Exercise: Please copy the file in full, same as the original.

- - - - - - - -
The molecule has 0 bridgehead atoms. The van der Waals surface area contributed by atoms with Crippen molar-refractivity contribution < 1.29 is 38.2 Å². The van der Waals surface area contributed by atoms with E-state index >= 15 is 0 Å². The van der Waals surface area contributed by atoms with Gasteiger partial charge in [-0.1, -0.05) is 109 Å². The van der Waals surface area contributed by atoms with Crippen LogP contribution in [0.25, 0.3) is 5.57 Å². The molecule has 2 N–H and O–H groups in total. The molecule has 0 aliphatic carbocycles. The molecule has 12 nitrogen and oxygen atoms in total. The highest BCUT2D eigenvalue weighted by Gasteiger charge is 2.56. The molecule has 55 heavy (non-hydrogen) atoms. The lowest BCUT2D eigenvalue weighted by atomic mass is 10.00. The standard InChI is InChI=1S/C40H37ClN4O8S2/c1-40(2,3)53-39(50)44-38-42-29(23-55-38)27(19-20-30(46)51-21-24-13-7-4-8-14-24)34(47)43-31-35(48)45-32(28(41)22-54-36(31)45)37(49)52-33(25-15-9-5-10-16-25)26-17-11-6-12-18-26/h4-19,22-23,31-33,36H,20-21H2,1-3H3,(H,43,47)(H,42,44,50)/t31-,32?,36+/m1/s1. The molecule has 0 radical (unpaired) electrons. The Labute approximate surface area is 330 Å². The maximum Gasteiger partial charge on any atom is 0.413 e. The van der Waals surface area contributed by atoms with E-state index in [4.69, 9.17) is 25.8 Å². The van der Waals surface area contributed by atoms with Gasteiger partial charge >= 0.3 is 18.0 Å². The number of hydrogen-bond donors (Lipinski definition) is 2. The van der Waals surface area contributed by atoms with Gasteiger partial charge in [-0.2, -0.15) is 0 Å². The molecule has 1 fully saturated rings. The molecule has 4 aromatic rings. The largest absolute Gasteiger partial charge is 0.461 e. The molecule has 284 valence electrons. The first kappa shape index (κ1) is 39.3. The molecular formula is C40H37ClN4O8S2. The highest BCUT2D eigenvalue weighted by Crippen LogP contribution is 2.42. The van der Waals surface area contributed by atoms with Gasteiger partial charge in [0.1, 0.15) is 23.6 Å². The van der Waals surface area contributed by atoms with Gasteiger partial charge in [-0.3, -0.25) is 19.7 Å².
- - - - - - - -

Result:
The molecule has 0 bridgehead atoms. The van der Waals surface area contributed by atoms with Crippen molar-refractivity contribution < 1.29 is 38.2 Å². The van der Waals surface area contributed by atoms with E-state index >= 15 is 0 Å². The van der Waals surface area contributed by atoms with Gasteiger partial charge in [-0.1, -0.05) is 109 Å². The van der Waals surface area contributed by atoms with Crippen LogP contribution in [0.25, 0.3) is 5.57 Å². The molecule has 2 N–H and O–H groups in total. The molecule has 0 aliphatic carbocycles. The molecule has 12 nitrogen and oxygen atoms in total. The highest BCUT2D eigenvalue weighted by Gasteiger charge is 2.56. The molecule has 55 heavy (non-hydrogen) atoms. The lowest BCUT2D eigenvalue weighted by atomic mass is 10.00. The standard InChI is InChI=1S/C40H37ClN4O8S2/c1-40(2,3)53-39(50)44-38-42-29(23-55-38)27(19-20-30(46)51-21-24-13-7-4-8-14-24)34(47)43-31-35(48)45-32(28(41)22-54-36(31)45)37(49)52-33(25-15-9-5-10-16-25)26-17-11-6-12-18-26/h4-19,22-23,31-33,36H,20-21H2,1-3H3,(H,43,47)(H,42,44,50)/t31-,32?,36+/m1/s1. The molecule has 0 radical (unpaired) electrons. The Labute approximate surface area is 330 Å². The maximum Gasteiger partial charge on any atom is 0.413 e. The van der Waals surface area contributed by atoms with E-state index in [4.69, 9.17) is 25.8 Å². The van der Waals surface area contributed by atoms with Gasteiger partial charge >= 0.3 is 18.0 Å². The number of hydrogen-bond donors (Lipinski definition) is 2. The van der Waals surface area contributed by atoms with Gasteiger partial charge in [-0.2, -0.15) is 0 Å². The molecule has 1 fully saturated rings. The molecule has 4 aromatic rings. The largest absolute Gasteiger partial charge is 0.461 e. The molecule has 284 valence electrons. The first kappa shape index (κ1) is 39.3. The molecular formula is C40H37ClN4O8S2. The highest BCUT2D eigenvalue weighted by Crippen LogP contribution is 2.42. The van der Waals surface area contributed by atoms with Gasteiger partial charge in [0.1, 0.15) is 23.6 Å². The van der Waals surface area contributed by atoms with Gasteiger partial charge in [-0.3, -0.25) is 19.7 Å².